"It was the last straw. I called a friend. I said it was time," Anderson said. With the pal's help, Anderson began treatment. He's been sober for nearly 10 years.
"I lived a lie for so many years. My recovery is a second chance at life," he said.
Coming clean and getting sober humbled him and changed his spiritual view, but not his tenacity.
"I no longer am agnostic," Anderson said. "Reflection and prayer are part of my life. My spiritual life is vibrant. And it inspires me. It is part of everything I do."
Anderson talks openly about his two marriages, his six children, his former devotion to the bottle and his dedication to his legal cause, but he prefers to focus on the latter.
It was after eight years of practicing run-of-the mill law that he "stumbled upon" the case that would push his career in a new direction.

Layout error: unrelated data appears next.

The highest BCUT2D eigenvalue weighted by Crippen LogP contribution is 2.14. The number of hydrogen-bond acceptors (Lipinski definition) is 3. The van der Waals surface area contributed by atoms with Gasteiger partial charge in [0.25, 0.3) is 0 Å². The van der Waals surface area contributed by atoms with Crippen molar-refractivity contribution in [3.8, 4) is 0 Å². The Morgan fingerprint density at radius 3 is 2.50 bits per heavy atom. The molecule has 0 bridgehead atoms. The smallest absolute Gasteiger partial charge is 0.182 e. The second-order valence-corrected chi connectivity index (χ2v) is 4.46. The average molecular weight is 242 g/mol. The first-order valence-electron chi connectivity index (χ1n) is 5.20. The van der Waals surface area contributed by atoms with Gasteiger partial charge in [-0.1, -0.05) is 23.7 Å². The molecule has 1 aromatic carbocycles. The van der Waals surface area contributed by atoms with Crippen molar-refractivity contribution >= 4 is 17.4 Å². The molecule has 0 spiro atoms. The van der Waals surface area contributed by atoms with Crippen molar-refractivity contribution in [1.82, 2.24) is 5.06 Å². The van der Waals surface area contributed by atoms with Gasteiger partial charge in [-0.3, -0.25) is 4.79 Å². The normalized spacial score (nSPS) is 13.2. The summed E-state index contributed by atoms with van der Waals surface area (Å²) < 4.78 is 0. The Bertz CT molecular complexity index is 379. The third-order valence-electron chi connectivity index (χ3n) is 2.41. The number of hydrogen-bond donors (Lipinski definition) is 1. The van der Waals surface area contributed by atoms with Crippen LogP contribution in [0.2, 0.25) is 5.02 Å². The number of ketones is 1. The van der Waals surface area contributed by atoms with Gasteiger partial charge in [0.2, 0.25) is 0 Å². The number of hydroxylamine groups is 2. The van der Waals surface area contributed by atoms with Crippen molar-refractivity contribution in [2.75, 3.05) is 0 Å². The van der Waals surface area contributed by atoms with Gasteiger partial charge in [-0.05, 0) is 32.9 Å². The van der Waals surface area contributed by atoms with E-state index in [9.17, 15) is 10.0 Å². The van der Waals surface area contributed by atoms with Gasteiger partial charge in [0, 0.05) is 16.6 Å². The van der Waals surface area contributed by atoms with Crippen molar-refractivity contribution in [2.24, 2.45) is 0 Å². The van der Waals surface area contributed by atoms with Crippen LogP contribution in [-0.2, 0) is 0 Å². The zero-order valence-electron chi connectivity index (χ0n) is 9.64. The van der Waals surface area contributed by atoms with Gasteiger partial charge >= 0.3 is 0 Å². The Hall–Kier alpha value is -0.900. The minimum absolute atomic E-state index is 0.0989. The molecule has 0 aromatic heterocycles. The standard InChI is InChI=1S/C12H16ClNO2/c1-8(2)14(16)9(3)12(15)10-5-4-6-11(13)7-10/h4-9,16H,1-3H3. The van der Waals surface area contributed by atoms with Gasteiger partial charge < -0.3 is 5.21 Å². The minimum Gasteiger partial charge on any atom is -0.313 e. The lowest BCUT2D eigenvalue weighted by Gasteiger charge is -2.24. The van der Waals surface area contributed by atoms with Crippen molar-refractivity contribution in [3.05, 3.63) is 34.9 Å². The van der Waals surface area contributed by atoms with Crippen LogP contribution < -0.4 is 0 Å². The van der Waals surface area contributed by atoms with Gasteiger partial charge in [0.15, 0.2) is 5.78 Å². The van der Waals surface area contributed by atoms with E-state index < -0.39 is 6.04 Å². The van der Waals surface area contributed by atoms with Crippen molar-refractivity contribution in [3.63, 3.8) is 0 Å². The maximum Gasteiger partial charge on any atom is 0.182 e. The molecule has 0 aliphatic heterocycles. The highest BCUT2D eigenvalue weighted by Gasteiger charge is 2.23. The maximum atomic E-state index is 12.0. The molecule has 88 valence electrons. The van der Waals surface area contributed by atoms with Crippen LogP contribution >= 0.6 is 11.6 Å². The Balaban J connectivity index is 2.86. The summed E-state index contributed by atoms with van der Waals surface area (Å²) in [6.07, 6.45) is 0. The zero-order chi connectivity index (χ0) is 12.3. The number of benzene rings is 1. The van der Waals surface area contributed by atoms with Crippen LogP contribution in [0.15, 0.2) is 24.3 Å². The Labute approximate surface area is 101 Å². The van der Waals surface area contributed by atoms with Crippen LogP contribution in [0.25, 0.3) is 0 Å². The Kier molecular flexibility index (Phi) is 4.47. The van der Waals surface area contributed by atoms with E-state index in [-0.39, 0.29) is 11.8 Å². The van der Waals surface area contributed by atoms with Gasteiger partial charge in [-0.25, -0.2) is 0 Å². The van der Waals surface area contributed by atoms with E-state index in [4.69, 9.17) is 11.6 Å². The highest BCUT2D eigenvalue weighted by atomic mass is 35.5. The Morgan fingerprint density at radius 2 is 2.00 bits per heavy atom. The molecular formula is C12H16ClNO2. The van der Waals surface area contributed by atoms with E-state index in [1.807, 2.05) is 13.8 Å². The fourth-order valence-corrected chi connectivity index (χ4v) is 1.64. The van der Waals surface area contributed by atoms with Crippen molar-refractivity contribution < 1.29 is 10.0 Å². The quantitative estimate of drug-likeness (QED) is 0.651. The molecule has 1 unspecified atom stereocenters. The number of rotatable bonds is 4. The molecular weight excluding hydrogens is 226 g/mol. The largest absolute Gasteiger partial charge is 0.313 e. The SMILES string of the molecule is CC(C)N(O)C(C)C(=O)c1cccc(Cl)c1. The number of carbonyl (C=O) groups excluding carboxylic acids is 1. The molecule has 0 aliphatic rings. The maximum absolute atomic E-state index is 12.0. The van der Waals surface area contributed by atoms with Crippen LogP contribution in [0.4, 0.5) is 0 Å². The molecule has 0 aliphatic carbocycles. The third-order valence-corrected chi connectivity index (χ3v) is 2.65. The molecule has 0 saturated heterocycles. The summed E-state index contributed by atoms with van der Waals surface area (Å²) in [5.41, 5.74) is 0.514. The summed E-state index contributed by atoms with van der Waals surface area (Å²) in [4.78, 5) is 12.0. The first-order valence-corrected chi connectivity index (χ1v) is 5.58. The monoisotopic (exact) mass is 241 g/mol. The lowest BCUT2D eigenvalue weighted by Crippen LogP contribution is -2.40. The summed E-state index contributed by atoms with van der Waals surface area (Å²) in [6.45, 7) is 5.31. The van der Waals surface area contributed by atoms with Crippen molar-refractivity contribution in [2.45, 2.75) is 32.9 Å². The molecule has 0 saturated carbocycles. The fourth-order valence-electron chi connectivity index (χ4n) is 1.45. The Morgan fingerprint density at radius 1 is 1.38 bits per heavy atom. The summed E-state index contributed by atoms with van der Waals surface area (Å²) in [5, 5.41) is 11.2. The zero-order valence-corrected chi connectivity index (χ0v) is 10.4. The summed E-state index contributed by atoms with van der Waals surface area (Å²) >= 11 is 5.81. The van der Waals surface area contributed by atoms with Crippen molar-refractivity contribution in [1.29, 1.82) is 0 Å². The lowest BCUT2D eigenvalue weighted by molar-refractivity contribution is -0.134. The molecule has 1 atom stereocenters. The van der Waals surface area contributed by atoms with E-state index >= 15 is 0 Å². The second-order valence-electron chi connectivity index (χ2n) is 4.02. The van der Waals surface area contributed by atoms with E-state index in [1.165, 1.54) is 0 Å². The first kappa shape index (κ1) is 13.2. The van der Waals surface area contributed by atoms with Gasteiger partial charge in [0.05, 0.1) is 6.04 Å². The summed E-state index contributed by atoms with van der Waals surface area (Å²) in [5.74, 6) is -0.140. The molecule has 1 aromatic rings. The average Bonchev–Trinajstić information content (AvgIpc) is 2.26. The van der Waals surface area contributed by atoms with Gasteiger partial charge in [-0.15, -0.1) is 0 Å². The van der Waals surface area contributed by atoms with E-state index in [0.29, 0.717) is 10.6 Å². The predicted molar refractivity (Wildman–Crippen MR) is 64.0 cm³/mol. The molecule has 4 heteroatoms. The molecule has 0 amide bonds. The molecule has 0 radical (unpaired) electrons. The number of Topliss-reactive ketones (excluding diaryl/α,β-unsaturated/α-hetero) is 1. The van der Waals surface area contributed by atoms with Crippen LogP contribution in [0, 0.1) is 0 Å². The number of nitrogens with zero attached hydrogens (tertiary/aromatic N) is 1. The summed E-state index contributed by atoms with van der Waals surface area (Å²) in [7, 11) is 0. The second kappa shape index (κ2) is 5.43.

A friend had told Anderson about the case of Greg Riedle, who had been convicted of molesting a girl. The St. Paul Park man was saying he was only doing what he learned from his parish priest, the Rev. Thomas Paul Adamson. Anderson took his issue to leaders with the Archdiocese of St. Paul and Minneapolis. While the criminal statute of limitations had passed — so Adamson was never tried — a civil lawsuit could still be filed.
The church offered a $1 million-plus settlement in 1984, if Riedle kept quiet.
"I had an anxiety attack. I felt paralyzed," Anderson said. "They wanted confidentiality, which would have made me as bad as them. But I had an obligation to take it to Greg."
Riedle turned down the offer and sued. The case made headlines. That is when, Anderson said, "the floodgates opened and I realized how enormous it was."
Anderson is constantly in motion.